I hadn’t planned to write a blog post today. I have nothing baked you see, no goodies to share with you. But just now, as I sat in the blissful morning silence at my kitchen table I took a bite from a scone I baked at the weekend, and I was suddenly transported. For a brief moment, instead of sitting at my kitchen table I was sitting in the comfort of the lobby in the Westbury hotel, surrounded by the women most important in my life. It wasn’t the scone alone that implemented that cognitive shift though, it was the jam and cream generously dolloped on top. That’s how we ate our scones in the Westbury. Still warm from the oven we smothered them with jam and clotted cream. Pots of tea accompanied them, and mam always ordered a pot of hot chocolate just for me. I didn’t drink tea back then you see, and that hot chocolate always felt like such a wonderful luxury. We gathered there for high tea regularly in those final few weeks, and more often than not lingered long enough to order a second round of sandwiches and scones as afternoon tea was served.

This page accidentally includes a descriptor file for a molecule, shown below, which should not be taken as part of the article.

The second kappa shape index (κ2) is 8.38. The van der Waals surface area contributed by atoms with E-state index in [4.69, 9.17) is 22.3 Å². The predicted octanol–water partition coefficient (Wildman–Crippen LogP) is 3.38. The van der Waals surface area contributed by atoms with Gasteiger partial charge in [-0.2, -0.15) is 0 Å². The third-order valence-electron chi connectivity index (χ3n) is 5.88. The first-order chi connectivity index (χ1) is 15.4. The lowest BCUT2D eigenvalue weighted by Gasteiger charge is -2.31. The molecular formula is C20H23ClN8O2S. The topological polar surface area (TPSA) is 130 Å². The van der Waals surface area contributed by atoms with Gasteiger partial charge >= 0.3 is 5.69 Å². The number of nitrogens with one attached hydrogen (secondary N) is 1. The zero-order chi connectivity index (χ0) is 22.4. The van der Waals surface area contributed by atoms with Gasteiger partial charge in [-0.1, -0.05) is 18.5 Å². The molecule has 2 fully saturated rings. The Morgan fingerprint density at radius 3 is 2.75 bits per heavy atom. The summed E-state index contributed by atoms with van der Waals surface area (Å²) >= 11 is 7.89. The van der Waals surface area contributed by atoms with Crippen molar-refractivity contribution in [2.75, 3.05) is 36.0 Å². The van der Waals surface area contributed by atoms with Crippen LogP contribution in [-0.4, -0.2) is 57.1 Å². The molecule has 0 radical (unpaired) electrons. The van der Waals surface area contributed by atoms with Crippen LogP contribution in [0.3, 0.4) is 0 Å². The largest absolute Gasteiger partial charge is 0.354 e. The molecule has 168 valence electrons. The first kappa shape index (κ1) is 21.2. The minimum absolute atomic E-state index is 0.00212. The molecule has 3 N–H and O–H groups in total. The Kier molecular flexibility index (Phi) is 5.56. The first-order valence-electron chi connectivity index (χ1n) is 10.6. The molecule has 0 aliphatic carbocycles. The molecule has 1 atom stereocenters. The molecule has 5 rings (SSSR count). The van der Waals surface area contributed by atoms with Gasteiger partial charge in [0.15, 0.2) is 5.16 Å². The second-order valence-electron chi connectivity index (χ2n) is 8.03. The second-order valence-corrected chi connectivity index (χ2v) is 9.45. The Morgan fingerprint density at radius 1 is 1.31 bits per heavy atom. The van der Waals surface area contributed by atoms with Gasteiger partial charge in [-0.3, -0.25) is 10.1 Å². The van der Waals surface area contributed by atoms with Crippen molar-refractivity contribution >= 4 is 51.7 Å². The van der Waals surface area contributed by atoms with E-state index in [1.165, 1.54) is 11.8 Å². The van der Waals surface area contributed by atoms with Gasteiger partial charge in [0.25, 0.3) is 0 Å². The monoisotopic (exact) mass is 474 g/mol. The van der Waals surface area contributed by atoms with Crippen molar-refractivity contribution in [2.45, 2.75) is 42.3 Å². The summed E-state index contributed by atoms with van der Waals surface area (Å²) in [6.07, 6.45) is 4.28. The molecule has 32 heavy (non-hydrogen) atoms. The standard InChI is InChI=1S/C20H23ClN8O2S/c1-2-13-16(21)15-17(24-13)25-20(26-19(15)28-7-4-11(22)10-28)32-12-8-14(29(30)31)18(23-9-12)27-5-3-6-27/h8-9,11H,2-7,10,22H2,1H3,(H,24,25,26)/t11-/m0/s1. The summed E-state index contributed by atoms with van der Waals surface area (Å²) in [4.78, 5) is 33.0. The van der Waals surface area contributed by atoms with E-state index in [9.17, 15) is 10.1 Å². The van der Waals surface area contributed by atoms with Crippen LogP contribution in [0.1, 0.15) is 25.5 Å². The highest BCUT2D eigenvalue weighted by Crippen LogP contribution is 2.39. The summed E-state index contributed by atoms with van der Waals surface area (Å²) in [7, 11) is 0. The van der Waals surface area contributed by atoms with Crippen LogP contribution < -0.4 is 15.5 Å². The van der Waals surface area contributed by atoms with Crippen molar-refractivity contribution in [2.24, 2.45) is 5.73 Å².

I have seen much talk lately on the interwebs regards the importance of food writing, and if in fact it is important. To some I know it appears nothing more than a frivolous act, a self-indulgent one on the part of the writer. Others, I am sure, just don’t see the point. You ate a scone, so what. As I explain to more and more people that I write a blog, about food, I see the “oh, yeah, uhm that sounds interesting” look sweep across their face. For me food blogging is about much more than the food on the plate. It is about capturing a moment in time, freezing it in my memory so that I can return to it one day far away and relive that moment again. For that reason food writing is so very important. A photograph allows us to see a moment time and time again in the future. But a food memory, well that has to power to allow us to feel that moment again, so we should cherish them.